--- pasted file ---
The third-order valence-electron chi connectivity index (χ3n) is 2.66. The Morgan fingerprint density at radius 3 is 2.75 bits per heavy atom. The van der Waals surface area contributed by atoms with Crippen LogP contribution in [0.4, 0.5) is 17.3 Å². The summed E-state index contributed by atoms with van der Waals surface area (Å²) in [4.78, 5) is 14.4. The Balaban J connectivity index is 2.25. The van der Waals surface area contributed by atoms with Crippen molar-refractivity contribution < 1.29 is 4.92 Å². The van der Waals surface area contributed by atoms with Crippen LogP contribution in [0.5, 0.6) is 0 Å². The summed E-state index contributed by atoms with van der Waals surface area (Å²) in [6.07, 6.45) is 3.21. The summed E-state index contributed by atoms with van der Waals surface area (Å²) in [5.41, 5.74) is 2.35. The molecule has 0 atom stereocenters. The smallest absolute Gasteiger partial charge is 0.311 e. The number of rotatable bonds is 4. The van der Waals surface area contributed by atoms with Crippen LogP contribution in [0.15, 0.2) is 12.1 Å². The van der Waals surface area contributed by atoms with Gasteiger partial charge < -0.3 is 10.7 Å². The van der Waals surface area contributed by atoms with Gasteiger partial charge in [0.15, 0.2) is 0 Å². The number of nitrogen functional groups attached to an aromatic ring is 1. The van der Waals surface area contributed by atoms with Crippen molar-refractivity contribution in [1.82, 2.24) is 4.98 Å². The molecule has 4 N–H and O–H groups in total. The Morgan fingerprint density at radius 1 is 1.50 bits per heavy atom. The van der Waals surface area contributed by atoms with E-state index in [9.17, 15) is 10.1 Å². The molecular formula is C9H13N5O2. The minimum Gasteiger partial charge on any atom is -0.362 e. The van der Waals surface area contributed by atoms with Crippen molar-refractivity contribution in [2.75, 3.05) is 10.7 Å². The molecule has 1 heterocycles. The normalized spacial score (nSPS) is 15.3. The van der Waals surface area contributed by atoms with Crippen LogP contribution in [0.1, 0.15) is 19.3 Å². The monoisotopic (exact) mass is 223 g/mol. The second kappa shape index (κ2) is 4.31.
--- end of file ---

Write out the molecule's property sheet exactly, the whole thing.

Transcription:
The third-order valence-electron chi connectivity index (χ3n) is 2.66. The Morgan fingerprint density at radius 3 is 2.75 bits per heavy atom. The van der Waals surface area contributed by atoms with Crippen LogP contribution in [0.4, 0.5) is 17.3 Å². The summed E-state index contributed by atoms with van der Waals surface area (Å²) in [4.78, 5) is 14.4. The Balaban J connectivity index is 2.25. The van der Waals surface area contributed by atoms with Crippen molar-refractivity contribution < 1.29 is 4.92 Å². The van der Waals surface area contributed by atoms with Crippen LogP contribution in [0.5, 0.6) is 0 Å². The summed E-state index contributed by atoms with van der Waals surface area (Å²) in [6.07, 6.45) is 3.21. The summed E-state index contributed by atoms with van der Waals surface area (Å²) in [5.41, 5.74) is 2.35. The molecule has 0 atom stereocenters. The smallest absolute Gasteiger partial charge is 0.311 e. The number of rotatable bonds is 4. The van der Waals surface area contributed by atoms with Crippen LogP contribution in [0.15, 0.2) is 12.1 Å². The van der Waals surface area contributed by atoms with Gasteiger partial charge < -0.3 is 10.7 Å². The van der Waals surface area contributed by atoms with Gasteiger partial charge in [0.15, 0.2) is 0 Å². The number of nitrogen functional groups attached to an aromatic ring is 1. The van der Waals surface area contributed by atoms with Crippen molar-refractivity contribution in [1.82, 2.24) is 4.98 Å². The molecule has 4 N–H and O–H groups in total. The Morgan fingerprint density at radius 1 is 1.50 bits per heavy atom. The van der Waals surface area contributed by atoms with E-state index in [9.17, 15) is 10.1 Å². The molecular formula is C9H13N5O2. The minimum Gasteiger partial charge on any atom is -0.362 e. The van der Waals surface area contributed by atoms with Crippen molar-refractivity contribution in [2.75, 3.05) is 10.7 Å². The molecule has 1 heterocycles. The normalized spacial score (nSPS) is 15.3. The van der Waals surface area contributed by atoms with Crippen LogP contribution in [0.1, 0.15) is 19.3 Å². The monoisotopic (exact) mass is 223 g/mol. The second kappa shape index (κ2) is 4.31.